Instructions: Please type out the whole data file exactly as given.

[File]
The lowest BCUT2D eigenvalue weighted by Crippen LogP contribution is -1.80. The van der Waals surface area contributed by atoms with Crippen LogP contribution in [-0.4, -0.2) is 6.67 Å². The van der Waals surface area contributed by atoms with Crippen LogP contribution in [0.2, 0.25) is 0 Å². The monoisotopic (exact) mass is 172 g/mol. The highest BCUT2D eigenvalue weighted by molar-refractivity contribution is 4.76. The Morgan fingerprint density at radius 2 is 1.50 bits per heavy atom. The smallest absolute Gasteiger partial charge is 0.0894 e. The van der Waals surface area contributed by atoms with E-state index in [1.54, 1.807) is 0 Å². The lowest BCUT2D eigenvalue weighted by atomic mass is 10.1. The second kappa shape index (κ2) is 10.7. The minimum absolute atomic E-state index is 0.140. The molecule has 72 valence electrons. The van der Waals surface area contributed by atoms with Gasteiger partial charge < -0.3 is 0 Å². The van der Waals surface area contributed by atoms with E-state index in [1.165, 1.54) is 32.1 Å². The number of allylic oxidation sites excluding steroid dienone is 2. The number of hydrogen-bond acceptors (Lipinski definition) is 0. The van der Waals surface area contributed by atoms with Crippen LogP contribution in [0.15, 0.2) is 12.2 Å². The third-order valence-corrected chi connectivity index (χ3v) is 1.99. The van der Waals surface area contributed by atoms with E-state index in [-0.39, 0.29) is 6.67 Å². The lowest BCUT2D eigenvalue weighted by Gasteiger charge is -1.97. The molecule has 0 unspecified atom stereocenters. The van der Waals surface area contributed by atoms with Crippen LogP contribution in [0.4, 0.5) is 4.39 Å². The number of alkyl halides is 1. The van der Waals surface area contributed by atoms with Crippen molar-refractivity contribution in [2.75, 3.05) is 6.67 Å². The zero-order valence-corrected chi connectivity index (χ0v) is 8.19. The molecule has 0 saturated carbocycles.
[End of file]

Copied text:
The lowest BCUT2D eigenvalue weighted by Crippen LogP contribution is -1.80. The van der Waals surface area contributed by atoms with Crippen LogP contribution in [-0.4, -0.2) is 6.67 Å². The van der Waals surface area contributed by atoms with Crippen LogP contribution in [0.2, 0.25) is 0 Å². The monoisotopic (exact) mass is 172 g/mol. The highest BCUT2D eigenvalue weighted by molar-refractivity contribution is 4.76. The Morgan fingerprint density at radius 2 is 1.50 bits per heavy atom. The smallest absolute Gasteiger partial charge is 0.0894 e. The van der Waals surface area contributed by atoms with E-state index in [1.54, 1.807) is 0 Å². The lowest BCUT2D eigenvalue weighted by atomic mass is 10.1. The second kappa shape index (κ2) is 10.7. The minimum absolute atomic E-state index is 0.140. The molecule has 72 valence electrons. The van der Waals surface area contributed by atoms with Gasteiger partial charge < -0.3 is 0 Å². The van der Waals surface area contributed by atoms with E-state index in [1.165, 1.54) is 32.1 Å². The number of allylic oxidation sites excluding steroid dienone is 2. The number of hydrogen-bond acceptors (Lipinski definition) is 0. The van der Waals surface area contributed by atoms with Crippen LogP contribution in [0.15, 0.2) is 12.2 Å². The third-order valence-corrected chi connectivity index (χ3v) is 1.99. The van der Waals surface area contributed by atoms with E-state index in [-0.39, 0.29) is 6.67 Å². The lowest BCUT2D eigenvalue weighted by Gasteiger charge is -1.97. The molecule has 0 unspecified atom stereocenters. The van der Waals surface area contributed by atoms with Crippen LogP contribution in [0.4, 0.5) is 4.39 Å². The number of alkyl halides is 1. The van der Waals surface area contributed by atoms with Crippen molar-refractivity contribution in [2.75, 3.05) is 6.67 Å². The zero-order valence-corrected chi connectivity index (χ0v) is 8.19. The molecule has 0 saturated carbocycles.